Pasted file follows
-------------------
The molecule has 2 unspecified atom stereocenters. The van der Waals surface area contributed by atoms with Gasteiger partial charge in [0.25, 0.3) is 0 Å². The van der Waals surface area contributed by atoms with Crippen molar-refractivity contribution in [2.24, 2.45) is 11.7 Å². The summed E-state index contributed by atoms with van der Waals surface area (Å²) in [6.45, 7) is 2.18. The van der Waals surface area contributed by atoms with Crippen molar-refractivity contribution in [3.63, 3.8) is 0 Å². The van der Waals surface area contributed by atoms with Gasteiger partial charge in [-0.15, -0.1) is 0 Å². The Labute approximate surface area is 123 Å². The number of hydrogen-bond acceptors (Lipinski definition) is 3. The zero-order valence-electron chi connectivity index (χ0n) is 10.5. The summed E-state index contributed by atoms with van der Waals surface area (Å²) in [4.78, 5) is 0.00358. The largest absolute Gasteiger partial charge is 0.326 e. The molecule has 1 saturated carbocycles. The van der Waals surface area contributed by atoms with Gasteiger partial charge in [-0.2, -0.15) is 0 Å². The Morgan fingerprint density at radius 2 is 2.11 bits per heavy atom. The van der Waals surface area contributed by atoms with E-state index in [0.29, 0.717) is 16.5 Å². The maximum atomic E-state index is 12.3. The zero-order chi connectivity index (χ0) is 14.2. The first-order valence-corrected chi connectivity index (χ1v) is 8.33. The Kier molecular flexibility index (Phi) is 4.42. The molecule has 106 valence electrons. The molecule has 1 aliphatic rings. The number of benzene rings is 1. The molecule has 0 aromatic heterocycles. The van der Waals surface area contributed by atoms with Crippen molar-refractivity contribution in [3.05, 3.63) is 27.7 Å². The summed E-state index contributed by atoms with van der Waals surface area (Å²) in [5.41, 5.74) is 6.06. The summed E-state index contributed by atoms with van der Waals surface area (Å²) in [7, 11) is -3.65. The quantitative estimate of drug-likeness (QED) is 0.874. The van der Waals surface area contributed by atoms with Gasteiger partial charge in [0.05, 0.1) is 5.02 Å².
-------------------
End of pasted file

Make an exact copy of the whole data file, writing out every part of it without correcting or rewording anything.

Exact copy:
The molecule has 2 unspecified atom stereocenters. The van der Waals surface area contributed by atoms with Gasteiger partial charge in [0.25, 0.3) is 0 Å². The van der Waals surface area contributed by atoms with Crippen molar-refractivity contribution in [2.24, 2.45) is 11.7 Å². The summed E-state index contributed by atoms with van der Waals surface area (Å²) in [6.45, 7) is 2.18. The van der Waals surface area contributed by atoms with Crippen molar-refractivity contribution in [3.63, 3.8) is 0 Å². The van der Waals surface area contributed by atoms with Gasteiger partial charge in [-0.15, -0.1) is 0 Å². The Labute approximate surface area is 123 Å². The number of hydrogen-bond acceptors (Lipinski definition) is 3. The zero-order valence-electron chi connectivity index (χ0n) is 10.5. The summed E-state index contributed by atoms with van der Waals surface area (Å²) in [4.78, 5) is 0.00358. The largest absolute Gasteiger partial charge is 0.326 e. The molecule has 1 saturated carbocycles. The van der Waals surface area contributed by atoms with Gasteiger partial charge in [-0.2, -0.15) is 0 Å². The Morgan fingerprint density at radius 2 is 2.11 bits per heavy atom. The van der Waals surface area contributed by atoms with E-state index in [0.29, 0.717) is 16.5 Å². The maximum atomic E-state index is 12.3. The zero-order chi connectivity index (χ0) is 14.2. The first-order valence-corrected chi connectivity index (χ1v) is 8.33. The Kier molecular flexibility index (Phi) is 4.42. The molecule has 106 valence electrons. The molecule has 1 aliphatic rings. The number of benzene rings is 1. The molecule has 0 aromatic heterocycles. The van der Waals surface area contributed by atoms with Crippen molar-refractivity contribution in [3.05, 3.63) is 27.7 Å². The summed E-state index contributed by atoms with van der Waals surface area (Å²) in [5.41, 5.74) is 6.06. The summed E-state index contributed by atoms with van der Waals surface area (Å²) in [7, 11) is -3.65. The quantitative estimate of drug-likeness (QED) is 0.874. The van der Waals surface area contributed by atoms with Gasteiger partial charge in [0.05, 0.1) is 5.02 Å².